Frequently Asked Questions About Family Law
Answers from experienced East Greenwich lawyer
Knowledge gives you the power to make sound decisions. For this reason, Kerry I. Rafanelli, Attorney at Law makes educating clients about the law a primary component in our family law practice. Read our responses to frequently asked questions and then schedule a no-obligation, free consultation to discuss your case in detail. Our law firm has helped families with their legal issues for 30 years and we have the experience to help you resolve your legal issues.
- Should I retain a lawyer if my fiancé's attorney has already drawn up a prenuptial agreement?
- Am I considered the parent once my adoption of a child is finalized?
- Am I entitled to visitation rights as soon as I affirm my paternity of my child?
- Am I entitled to child support as soon as the father's paternity is positively affirmed?
- What is the difference between guardianship and adoption?
- Is my former spouse permitted to move my child to another state?
- What does the court consider in relocation cases?
- How can I learn more about family law?
Learn more from a law firm for family law practicing in North Kingstown, Warwick, Cranston, East Greenwich and Coventry, RI
Consult an experienced East Greenwich attorney for answers to your questions about divorce. Call Kerry I. Rafanelli, Attorney at Law or contact us online to schedule your free consultation.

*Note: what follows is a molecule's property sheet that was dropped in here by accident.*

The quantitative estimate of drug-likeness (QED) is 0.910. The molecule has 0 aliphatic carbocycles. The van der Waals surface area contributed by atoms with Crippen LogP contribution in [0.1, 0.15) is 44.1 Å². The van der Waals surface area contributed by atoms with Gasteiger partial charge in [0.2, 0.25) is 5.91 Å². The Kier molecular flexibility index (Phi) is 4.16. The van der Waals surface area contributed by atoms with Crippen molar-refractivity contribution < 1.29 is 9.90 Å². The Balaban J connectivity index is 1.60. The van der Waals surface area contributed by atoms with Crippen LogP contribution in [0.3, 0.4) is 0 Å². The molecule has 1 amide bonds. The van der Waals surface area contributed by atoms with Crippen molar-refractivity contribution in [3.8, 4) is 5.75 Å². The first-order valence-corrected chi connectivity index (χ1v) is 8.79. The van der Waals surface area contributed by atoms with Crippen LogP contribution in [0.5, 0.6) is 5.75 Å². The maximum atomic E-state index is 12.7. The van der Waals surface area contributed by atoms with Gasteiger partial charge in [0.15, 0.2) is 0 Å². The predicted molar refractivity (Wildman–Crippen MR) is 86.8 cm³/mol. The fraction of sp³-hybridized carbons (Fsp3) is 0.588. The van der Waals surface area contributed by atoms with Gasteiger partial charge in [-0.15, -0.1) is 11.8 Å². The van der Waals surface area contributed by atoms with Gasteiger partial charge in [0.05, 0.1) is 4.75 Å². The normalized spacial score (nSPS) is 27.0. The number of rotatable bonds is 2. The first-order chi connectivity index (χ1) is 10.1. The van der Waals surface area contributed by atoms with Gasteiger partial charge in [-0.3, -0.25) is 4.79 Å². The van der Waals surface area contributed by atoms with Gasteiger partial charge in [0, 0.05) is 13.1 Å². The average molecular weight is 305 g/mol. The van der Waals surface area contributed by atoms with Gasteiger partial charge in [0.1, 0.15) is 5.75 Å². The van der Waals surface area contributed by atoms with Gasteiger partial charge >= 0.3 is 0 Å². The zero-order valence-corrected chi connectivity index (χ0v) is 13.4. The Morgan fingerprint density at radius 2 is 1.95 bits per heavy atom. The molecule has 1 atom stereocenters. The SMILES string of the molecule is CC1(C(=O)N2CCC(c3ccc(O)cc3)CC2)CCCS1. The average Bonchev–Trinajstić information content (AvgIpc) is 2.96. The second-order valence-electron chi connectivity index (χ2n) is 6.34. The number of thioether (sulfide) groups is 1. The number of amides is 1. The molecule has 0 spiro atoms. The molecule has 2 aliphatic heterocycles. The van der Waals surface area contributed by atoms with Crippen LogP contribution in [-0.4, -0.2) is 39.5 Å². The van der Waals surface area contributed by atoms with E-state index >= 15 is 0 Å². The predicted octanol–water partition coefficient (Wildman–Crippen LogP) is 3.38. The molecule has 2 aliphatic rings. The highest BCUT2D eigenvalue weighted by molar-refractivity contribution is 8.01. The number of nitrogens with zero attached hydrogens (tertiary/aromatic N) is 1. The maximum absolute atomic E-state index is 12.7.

Both parties to a prenuptial agreement should be represented so that you can feel confident that the contract is fair to you.
At the completion of your adoption, you acquire all the rights and responsibilities of a parent--including making important childrearing decisions and providing your child with financial support. Your child gains all the rights as your natural children would have involving inheritance, immigration, government benefits and healthcare coverage.
In most cases, you are entitled to visitation with your child, but you must file a petition with the court requesting visitation.
You are entitled to financial support from the father, but you must file a petition with the court requesting child support. You may be entitled to support from previous years as well.
Adoptive parents acquire all the rights of natural parents. Guardians have legal and physical custody, but are not considered the parents of the child and must periodically appear before the court to give updates on the child's status. In some cases, the birth parents may retain their parental rights.
A custodial parent must petition the court to relocate with your child to another state. You can object to the move and present evidence at a court hearing.
The court considers what is in the best interest of your child -- including financial advantages of the move, educational opportunities, the existence of extended family in both locations, the nature of the child's relationship with each parent, and the logistics of visitation with the noncustodial parent.
Call Kerry I. Rafanelli, Attorney at Law or contact us online to schedule your no-obligation, free consultation and get the answers to all of your family law questions.